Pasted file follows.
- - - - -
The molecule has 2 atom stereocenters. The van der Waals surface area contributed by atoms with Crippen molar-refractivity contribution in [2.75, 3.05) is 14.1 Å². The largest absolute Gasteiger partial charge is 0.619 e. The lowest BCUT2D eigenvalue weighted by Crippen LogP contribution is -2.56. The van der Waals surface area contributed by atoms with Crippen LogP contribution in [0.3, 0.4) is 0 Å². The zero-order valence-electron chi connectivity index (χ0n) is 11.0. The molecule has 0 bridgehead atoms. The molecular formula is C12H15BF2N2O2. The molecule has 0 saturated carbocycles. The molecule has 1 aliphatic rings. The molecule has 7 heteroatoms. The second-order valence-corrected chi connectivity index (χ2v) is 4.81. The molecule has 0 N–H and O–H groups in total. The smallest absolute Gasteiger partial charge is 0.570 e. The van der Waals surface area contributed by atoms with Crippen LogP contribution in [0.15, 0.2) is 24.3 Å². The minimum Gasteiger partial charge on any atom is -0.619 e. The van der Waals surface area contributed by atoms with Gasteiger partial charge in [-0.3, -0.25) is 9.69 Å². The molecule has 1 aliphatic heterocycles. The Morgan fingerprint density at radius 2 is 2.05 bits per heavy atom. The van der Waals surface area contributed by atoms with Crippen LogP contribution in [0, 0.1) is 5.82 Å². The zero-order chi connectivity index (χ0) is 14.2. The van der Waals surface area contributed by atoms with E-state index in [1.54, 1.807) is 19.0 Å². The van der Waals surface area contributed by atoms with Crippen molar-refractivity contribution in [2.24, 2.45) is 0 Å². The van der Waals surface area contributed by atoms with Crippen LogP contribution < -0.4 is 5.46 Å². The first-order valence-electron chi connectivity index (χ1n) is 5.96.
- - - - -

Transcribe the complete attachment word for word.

The molecule has 2 atom stereocenters. The van der Waals surface area contributed by atoms with Crippen molar-refractivity contribution in [2.75, 3.05) is 14.1 Å². The largest absolute Gasteiger partial charge is 0.619 e. The lowest BCUT2D eigenvalue weighted by Crippen LogP contribution is -2.56. The van der Waals surface area contributed by atoms with Crippen LogP contribution in [0.3, 0.4) is 0 Å². The zero-order valence-electron chi connectivity index (χ0n) is 11.0. The molecule has 0 bridgehead atoms. The molecular formula is C12H15BF2N2O2. The molecule has 0 saturated carbocycles. The molecule has 1 aliphatic rings. The molecule has 7 heteroatoms. The second-order valence-corrected chi connectivity index (χ2v) is 4.81. The molecule has 0 N–H and O–H groups in total. The smallest absolute Gasteiger partial charge is 0.570 e. The van der Waals surface area contributed by atoms with Crippen LogP contribution in [0.15, 0.2) is 24.3 Å². The minimum Gasteiger partial charge on any atom is -0.619 e. The van der Waals surface area contributed by atoms with Gasteiger partial charge in [-0.3, -0.25) is 9.69 Å². The molecule has 1 aliphatic heterocycles. The Morgan fingerprint density at radius 2 is 2.05 bits per heavy atom. The van der Waals surface area contributed by atoms with Crippen LogP contribution in [0, 0.1) is 5.82 Å². The zero-order chi connectivity index (χ0) is 14.2. The van der Waals surface area contributed by atoms with E-state index in [1.54, 1.807) is 19.0 Å². The van der Waals surface area contributed by atoms with Crippen molar-refractivity contribution in [2.24, 2.45) is 0 Å². The van der Waals surface area contributed by atoms with Crippen LogP contribution < -0.4 is 5.46 Å². The first-order valence-electron chi connectivity index (χ1n) is 5.96.